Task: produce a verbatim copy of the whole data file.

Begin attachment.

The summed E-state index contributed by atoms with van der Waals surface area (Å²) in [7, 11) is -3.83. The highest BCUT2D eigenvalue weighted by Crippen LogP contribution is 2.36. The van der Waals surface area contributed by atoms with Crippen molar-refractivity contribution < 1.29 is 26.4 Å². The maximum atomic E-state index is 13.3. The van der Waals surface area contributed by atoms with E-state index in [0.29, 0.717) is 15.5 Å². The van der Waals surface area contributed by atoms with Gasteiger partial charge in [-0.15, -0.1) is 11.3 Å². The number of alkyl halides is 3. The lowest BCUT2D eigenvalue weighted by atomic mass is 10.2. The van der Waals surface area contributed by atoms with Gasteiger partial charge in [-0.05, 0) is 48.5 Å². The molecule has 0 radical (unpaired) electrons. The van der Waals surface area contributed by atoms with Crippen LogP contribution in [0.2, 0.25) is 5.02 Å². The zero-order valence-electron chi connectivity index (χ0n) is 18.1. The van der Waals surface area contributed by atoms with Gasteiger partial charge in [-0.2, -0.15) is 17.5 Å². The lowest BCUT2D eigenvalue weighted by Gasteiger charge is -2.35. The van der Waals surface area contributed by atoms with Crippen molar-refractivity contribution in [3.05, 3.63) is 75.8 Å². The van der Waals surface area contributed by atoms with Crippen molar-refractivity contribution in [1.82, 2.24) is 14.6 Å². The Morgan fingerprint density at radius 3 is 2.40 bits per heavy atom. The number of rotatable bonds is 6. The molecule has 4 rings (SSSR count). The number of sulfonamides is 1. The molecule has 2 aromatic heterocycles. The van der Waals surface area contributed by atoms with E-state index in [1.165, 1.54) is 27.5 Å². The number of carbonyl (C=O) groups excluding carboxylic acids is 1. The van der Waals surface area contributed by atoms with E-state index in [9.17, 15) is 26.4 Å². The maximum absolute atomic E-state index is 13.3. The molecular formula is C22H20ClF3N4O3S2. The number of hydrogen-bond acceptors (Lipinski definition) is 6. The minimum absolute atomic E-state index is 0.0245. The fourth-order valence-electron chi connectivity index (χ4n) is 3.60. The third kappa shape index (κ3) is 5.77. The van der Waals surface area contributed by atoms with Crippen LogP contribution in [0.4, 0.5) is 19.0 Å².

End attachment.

The summed E-state index contributed by atoms with van der Waals surface area (Å²) in [7, 11) is -3.83. The highest BCUT2D eigenvalue weighted by Crippen LogP contribution is 2.36. The van der Waals surface area contributed by atoms with Crippen molar-refractivity contribution < 1.29 is 26.4 Å². The maximum atomic E-state index is 13.3. The van der Waals surface area contributed by atoms with E-state index in [0.29, 0.717) is 15.5 Å². The van der Waals surface area contributed by atoms with Gasteiger partial charge in [-0.15, -0.1) is 11.3 Å². The number of alkyl halides is 3. The lowest BCUT2D eigenvalue weighted by atomic mass is 10.2. The van der Waals surface area contributed by atoms with Gasteiger partial charge in [-0.05, 0) is 48.5 Å². The molecule has 0 radical (unpaired) electrons. The van der Waals surface area contributed by atoms with Crippen LogP contribution in [0.2, 0.25) is 5.02 Å². The zero-order valence-electron chi connectivity index (χ0n) is 18.1. The van der Waals surface area contributed by atoms with Gasteiger partial charge in [-0.2, -0.15) is 17.5 Å². The lowest BCUT2D eigenvalue weighted by Gasteiger charge is -2.35. The van der Waals surface area contributed by atoms with Crippen molar-refractivity contribution in [3.05, 3.63) is 75.8 Å². The van der Waals surface area contributed by atoms with Crippen molar-refractivity contribution in [1.82, 2.24) is 14.6 Å². The Morgan fingerprint density at radius 3 is 2.40 bits per heavy atom. The number of rotatable bonds is 6. The molecule has 4 rings (SSSR count). The number of sulfonamides is 1. The molecule has 2 aromatic heterocycles. The van der Waals surface area contributed by atoms with E-state index in [1.165, 1.54) is 27.5 Å². The number of carbonyl (C=O) groups excluding carboxylic acids is 1. The van der Waals surface area contributed by atoms with E-state index in [9.17, 15) is 26.4 Å². The maximum absolute atomic E-state index is 13.3. The molecular formula is C22H20ClF3N4O3S2. The number of hydrogen-bond acceptors (Lipinski definition) is 6. The minimum absolute atomic E-state index is 0.0245. The fourth-order valence-electron chi connectivity index (χ4n) is 3.60. The third kappa shape index (κ3) is 5.77. The van der Waals surface area contributed by atoms with Crippen LogP contribution in [0.4, 0.5) is 19.0 Å².